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“The big center crop is known as makua,” Miki’ala Pua’a-Freitas, the owner of a taro farm in Hawaii, told me. Makua is a term for “parent” in Hawaiian culture. “All the offshoots, those are called keikis, and, you know, we’re all offshoots of our parents,” she said.
I knew taro was a sweet, earthy root vegetable popular in boba drinks and desserts. But I had to listen closely to keep up with Ms. Freitas, who was describing its sacred value to Hawaiians.
It was mid September, and speaking with Ms. Freitas was one of my first in-depth interviews as a reporter on the Styles desk. As part of The New York Times embed program, I had left my role as a Times news assistant for a short time to dive into Styles and its world of fashion reviews, celebrity profiles, taboo topics and fascinating facets of society. The goal of the embed program was to learn how to be a great reporter by sharpening my interview skills, storytelling techniques and Times style and knowledge over the next three months.
So when Ethan Hauser, a senior staff editor on the desk and my mentor in the program, asked me if I’d like to help with a series on different rituals in America and the people who practice them, I was delighted to contribute.
The digital project, which was published online last month, gives readers a look at practices such as Ms. Freitas’s taro harvest in Hawaii, ocher mining in Utah and a church service at a monastery in New Mexico. Ethan described the project as a way to document rituals across a country that had developed strange new ones, like masks and social distancing, during the pandemic: Photojournalists for The Times photographed 12 of them, and reporters conducted interviews, then wrote short vignettes to accompany the pictures.
I was assigned to interview and write about several people including Christian McGee, who proudly takes part in a Cajun Mardi Gras run in Louisiana that dates to the 19th century; Adonia Lee, a woodworker in Washington who infuses traditional elements of her Makah heritage with modern materials and techniques; and Alice Liu, the second-generation owner of a shop in Manhattan’s Chinatown that sells traditional altars used for ancestral and god worship.
Before joining The Times as a news assistant, I had worked as a local reporter in San Diego, my hometown. I’d written a few articles for The Times while working as an assistant, so I knew I needed to connect with my subjects, even though it wasn’t my full-time job. I needed to unlock the emotions they felt while taking part in their rituals, and to grasp the deeper meaning the ritual holds for their families or cultures. The assignment also meant asking about the small details, like the names of pets or children, and being honest about when parts of a ritual were beyond my understanding.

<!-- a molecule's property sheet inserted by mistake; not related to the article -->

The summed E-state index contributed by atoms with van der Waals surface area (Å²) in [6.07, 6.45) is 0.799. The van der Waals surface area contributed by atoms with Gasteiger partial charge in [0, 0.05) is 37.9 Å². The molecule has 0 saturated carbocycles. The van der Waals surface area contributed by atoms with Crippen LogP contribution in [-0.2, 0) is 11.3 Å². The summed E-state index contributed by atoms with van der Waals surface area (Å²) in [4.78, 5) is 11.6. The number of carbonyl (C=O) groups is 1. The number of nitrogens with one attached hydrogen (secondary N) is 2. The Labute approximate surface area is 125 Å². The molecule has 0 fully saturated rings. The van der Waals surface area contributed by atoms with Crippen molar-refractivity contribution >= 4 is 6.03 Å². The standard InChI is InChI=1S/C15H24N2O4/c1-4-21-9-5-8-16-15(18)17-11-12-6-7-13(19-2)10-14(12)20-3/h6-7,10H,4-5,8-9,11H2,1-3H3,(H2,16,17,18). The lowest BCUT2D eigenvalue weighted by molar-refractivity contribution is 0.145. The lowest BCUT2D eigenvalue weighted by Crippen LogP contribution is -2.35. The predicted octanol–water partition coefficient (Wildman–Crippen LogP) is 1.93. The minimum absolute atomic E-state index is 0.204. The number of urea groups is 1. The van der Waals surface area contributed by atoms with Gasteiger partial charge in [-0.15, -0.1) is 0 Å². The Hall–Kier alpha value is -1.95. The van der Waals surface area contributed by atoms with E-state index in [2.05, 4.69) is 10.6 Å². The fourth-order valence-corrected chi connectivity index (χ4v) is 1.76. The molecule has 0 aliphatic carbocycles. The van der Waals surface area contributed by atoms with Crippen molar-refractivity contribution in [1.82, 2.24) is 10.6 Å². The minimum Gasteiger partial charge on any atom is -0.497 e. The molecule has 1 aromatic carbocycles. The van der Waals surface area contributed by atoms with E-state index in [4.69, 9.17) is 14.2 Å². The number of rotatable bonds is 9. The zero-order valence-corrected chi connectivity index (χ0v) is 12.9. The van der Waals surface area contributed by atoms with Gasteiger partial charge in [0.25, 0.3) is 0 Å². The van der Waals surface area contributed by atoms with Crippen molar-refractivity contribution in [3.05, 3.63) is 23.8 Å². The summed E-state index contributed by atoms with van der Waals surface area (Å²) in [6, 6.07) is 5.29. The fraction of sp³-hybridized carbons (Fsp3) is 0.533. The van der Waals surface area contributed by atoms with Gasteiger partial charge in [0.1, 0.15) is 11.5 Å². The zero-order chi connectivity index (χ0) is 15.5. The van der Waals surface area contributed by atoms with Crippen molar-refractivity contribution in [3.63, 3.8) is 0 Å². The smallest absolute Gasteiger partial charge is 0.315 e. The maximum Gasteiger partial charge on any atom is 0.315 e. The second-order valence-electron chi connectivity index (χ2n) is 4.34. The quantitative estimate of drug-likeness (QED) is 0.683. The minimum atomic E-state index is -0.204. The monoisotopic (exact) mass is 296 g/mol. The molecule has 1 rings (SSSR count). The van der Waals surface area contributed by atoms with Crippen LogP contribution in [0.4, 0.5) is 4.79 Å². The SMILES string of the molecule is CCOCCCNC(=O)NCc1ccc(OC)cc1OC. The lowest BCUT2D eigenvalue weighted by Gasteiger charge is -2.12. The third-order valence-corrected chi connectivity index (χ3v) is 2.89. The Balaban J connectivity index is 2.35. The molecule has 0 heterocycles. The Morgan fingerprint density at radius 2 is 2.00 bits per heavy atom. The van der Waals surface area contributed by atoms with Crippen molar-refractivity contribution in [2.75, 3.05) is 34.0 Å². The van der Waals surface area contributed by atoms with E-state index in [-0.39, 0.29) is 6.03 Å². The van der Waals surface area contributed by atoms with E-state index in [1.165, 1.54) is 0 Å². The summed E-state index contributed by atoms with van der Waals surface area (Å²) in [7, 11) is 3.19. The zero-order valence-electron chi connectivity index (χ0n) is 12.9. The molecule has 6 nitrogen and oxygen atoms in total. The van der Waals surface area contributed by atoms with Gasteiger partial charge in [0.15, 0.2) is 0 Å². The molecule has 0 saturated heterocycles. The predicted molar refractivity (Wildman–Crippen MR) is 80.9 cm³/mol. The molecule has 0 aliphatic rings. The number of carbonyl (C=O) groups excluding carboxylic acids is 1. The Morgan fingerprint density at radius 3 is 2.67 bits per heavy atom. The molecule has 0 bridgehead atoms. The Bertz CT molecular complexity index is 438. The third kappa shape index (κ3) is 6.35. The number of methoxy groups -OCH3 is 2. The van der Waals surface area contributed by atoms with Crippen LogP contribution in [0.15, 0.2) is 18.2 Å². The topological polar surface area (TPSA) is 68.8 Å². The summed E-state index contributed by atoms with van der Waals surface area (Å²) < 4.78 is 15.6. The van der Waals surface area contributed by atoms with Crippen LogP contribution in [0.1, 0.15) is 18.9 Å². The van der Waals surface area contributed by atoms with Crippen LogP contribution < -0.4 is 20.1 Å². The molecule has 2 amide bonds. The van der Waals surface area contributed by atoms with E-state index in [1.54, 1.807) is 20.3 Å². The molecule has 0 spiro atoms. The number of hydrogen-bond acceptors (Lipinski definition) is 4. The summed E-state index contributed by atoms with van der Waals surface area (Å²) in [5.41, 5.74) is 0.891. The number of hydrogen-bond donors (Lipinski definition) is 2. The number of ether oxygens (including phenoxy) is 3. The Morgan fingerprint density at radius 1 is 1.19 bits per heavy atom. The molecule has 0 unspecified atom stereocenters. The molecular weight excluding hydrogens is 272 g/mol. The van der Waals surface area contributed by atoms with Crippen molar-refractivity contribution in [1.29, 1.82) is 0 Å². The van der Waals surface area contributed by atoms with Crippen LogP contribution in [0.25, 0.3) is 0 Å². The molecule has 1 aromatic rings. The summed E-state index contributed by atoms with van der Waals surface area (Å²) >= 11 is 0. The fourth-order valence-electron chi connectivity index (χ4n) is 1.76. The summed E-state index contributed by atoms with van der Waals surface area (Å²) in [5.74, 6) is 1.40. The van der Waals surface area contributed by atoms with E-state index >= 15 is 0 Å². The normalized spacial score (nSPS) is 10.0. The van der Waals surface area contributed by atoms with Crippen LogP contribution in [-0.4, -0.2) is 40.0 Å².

A daunting task awaited once the interview was over, and I had to sit at my computer and figure out a way to condense an hour of conversation into a few hundred words.
The first two drafts I wrote were nearly 1,000 words, well over the suggested word count of 300, as I tried to squeeze in every detail. I felt like leaving anything out would be an injustice to those I’d interviewed.
But over the course of the project, I developed a sharper sense of what mattered most for my subjects and for readers. Certain details matter: To work with ocher, an earth pigment, Elpitha Tsoutsounakis, a professor of design in Utah, mixes it with a binder before grinding, swatching and cataloging. I also marked the moments during interviews that produced a flutter in my stomach — a feeling of excitement when a source’s passion for what they do radiated through the phone. These moments, whether they ended up as direct quotes or small descriptive details, were what brought the article to life.
Since this reporting project, I have started to see rituals as the small ways that we all try to produce work or design practices that will leave a mark on this world after we leave it. I began to think that the practice of documenting peoples’ stories might be a ritual, too.